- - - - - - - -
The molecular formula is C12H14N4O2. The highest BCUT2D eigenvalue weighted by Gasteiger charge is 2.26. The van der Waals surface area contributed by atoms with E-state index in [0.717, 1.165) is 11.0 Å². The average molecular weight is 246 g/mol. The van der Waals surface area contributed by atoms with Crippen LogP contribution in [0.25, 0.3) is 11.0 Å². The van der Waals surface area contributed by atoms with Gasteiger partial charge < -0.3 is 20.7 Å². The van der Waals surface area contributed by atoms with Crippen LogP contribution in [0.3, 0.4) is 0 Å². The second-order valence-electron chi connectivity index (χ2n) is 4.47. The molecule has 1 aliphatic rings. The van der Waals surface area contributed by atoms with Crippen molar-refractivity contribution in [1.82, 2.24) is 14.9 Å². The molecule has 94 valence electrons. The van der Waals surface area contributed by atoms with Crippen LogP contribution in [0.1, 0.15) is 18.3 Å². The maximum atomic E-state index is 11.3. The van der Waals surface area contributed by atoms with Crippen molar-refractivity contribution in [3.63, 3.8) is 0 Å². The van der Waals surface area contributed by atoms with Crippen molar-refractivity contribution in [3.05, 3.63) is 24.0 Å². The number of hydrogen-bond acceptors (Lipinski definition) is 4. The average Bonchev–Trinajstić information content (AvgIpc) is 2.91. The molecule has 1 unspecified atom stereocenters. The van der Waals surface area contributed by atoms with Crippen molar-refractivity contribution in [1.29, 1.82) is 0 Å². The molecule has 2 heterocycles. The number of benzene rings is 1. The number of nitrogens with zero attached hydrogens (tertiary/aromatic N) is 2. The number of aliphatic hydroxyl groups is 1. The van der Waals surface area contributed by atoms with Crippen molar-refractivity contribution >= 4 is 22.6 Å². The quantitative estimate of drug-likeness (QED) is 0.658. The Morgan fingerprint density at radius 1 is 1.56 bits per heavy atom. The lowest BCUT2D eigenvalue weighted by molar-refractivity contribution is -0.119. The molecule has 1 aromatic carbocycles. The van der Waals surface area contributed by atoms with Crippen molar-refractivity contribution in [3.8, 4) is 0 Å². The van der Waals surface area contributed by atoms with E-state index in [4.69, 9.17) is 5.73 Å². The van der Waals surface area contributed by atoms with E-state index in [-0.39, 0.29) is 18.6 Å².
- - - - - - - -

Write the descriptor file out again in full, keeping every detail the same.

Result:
The molecular formula is C12H14N4O2. The highest BCUT2D eigenvalue weighted by Gasteiger charge is 2.26. The van der Waals surface area contributed by atoms with E-state index in [0.717, 1.165) is 11.0 Å². The average molecular weight is 246 g/mol. The van der Waals surface area contributed by atoms with Crippen LogP contribution in [0.25, 0.3) is 11.0 Å². The van der Waals surface area contributed by atoms with Gasteiger partial charge < -0.3 is 20.7 Å². The van der Waals surface area contributed by atoms with Crippen LogP contribution in [0.3, 0.4) is 0 Å². The second-order valence-electron chi connectivity index (χ2n) is 4.47. The molecule has 1 aliphatic rings. The van der Waals surface area contributed by atoms with Crippen molar-refractivity contribution in [1.82, 2.24) is 14.9 Å². The molecule has 94 valence electrons. The van der Waals surface area contributed by atoms with Crippen LogP contribution in [0.1, 0.15) is 18.3 Å². The maximum atomic E-state index is 11.3. The van der Waals surface area contributed by atoms with Crippen molar-refractivity contribution in [3.63, 3.8) is 0 Å². The van der Waals surface area contributed by atoms with Crippen molar-refractivity contribution in [3.05, 3.63) is 24.0 Å². The number of hydrogen-bond acceptors (Lipinski definition) is 4. The average Bonchev–Trinajstić information content (AvgIpc) is 2.91. The molecule has 1 unspecified atom stereocenters. The van der Waals surface area contributed by atoms with Crippen molar-refractivity contribution in [1.29, 1.82) is 0 Å². The molecule has 2 heterocycles. The number of benzene rings is 1. The number of nitrogens with zero attached hydrogens (tertiary/aromatic N) is 2. The number of aliphatic hydroxyl groups is 1. The van der Waals surface area contributed by atoms with Crippen molar-refractivity contribution >= 4 is 22.6 Å². The quantitative estimate of drug-likeness (QED) is 0.658. The Morgan fingerprint density at radius 1 is 1.56 bits per heavy atom. The lowest BCUT2D eigenvalue weighted by molar-refractivity contribution is -0.119. The molecule has 1 aromatic carbocycles. The van der Waals surface area contributed by atoms with Crippen molar-refractivity contribution in [3.8, 4) is 0 Å². The van der Waals surface area contributed by atoms with E-state index in [4.69, 9.17) is 5.73 Å². The van der Waals surface area contributed by atoms with E-state index in [-0.39, 0.29) is 18.6 Å².